Coia charges intensify scrutiny of union


Journal-Bulletin Washington Bureau

WASHINGTON: Laborers Union officials around the country stood up for General President Arthur A. Coia yesterday, predicting that he will weather internal charges of taking kickbacks and associating with mobsters.

But union dissidents and some labor commentators said that even if the charges are proved and Coia is ousted, the cleanup of the Laborers has a long way to go.

George E. Gudger, a Laborers vice president who represents the Southeastern United States, criticized the charges as coming "I feel, from people that are jealous of the fact thatour union is growing and prospering and our membership is behind General President Coia."

"I feel very strongly that he will be vindicated" when the charges are adjudicated, said Gudger, who warmly praised Coia's work to improve training programs for Laborers -particularly those from minority groups.

Though he disparaged the charges against Coia, Gudger said the union's decision to lodge them against its highest official "shows that the system can work."

That echoed the longstanding defense of the union's internal cleanup system by the former federal prosecutor hired in 1995 to run it, Robert D. Luskin.

Luskin charged Coia Thursday with associating with members of organized crime, allowing the mob to influence union affairs and improperly accepting benefits from a company doing business with the union.

The union said details of the charges will not be made public. If Coia is found guilty in the union's secret proceeding, he will lose his $254,000-a-year job.

"Even more important than the status of Coia is the question of whether the Justice Department will permit its authority over the union to expire next February," said Herman Benson, of the Brooklyn-based Association for Union Democracy.

In negotiations in 1994, the Justice Department was given the power to seize control of the Laborers anytime in the next three years, if it became dissatisfied with the progress of the cleanup.

Deputy Atty. Gen. Eric H. Holder declined to say during a recent news conference whether the government would insist on extending its power to monitor the union's anticorruption work and its progress toward democratic elections.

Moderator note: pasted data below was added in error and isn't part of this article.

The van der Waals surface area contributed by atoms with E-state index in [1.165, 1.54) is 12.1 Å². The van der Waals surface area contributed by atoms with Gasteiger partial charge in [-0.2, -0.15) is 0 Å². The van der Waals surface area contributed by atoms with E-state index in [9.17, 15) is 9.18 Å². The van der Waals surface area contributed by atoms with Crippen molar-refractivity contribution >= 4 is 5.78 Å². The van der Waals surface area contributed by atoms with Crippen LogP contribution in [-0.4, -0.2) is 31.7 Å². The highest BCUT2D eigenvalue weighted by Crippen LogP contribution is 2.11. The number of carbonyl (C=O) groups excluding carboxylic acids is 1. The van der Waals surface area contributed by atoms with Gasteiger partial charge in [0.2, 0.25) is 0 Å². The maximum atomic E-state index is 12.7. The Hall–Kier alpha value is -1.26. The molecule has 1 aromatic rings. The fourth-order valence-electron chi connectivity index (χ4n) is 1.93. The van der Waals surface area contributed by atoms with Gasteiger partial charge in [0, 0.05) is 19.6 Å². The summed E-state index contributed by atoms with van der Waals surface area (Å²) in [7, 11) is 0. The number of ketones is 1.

"If you remove Coia and the government walks out, that's a disastrous situation," said Benson. He said the Laborers have no strong dissident tradition and noted that its entire ruling board of regional vice presidents was elected -- with little opposition -- on the same slate as Coia last year.

Chuck Barnes, a Laborers vice president who represents the Pacific Northwest Region, said he was "disappointed" to learn that charges had been filed against the union's top officer.

"But we set up the system to look into charges like this," Barnes said, "and we've got the mechanism there to go through to find out whether he's innocent. When we put the mechanism in there, it was for everybody."

Asked what the charges against Coia mean for the union's future, Barnes said it depends on whether Coia is found guilty. Whatever the outcome, Barnes said, the new disciplinary system can handle it for the best interests of the rank and file.

A conservative, self-styled watchdog group, the Virginia-based National Legal and Policy Center, sharply criticized the union's cleanup system yesterday, arguing that the charges against Coia appear to echo accusations made by the Justice Department in a draft racketeering suit three years ago.

The suit was never filed. Instead, the Justice Department negotiated the union-run disciplinary system. Ken Boehm, of the Policy Center, said, "Justice should remove Coia from all leadership positions and take over" the union.

"How can anyone reasonably expect an individual tied to organized crime to rid his organization of organized crime?" demanded Boehm.

Justice Department spokesman John Russell would say only that the Justice Department will continue to monitor the union's cleanup efforts.

Luskin has declined as prosecutor of the internal charges to invoke his power to suspend Coia because the charges mainly date to before Coia's assumption of the union presidency in 1993.

An AFL-CIO spokeswoman said, meanwhile, that the federation has yet to look into whether Coia will retain his position as chairman of the AFL-CIO's organizing committee.

Copyright © 1997 The Providence Journal Company

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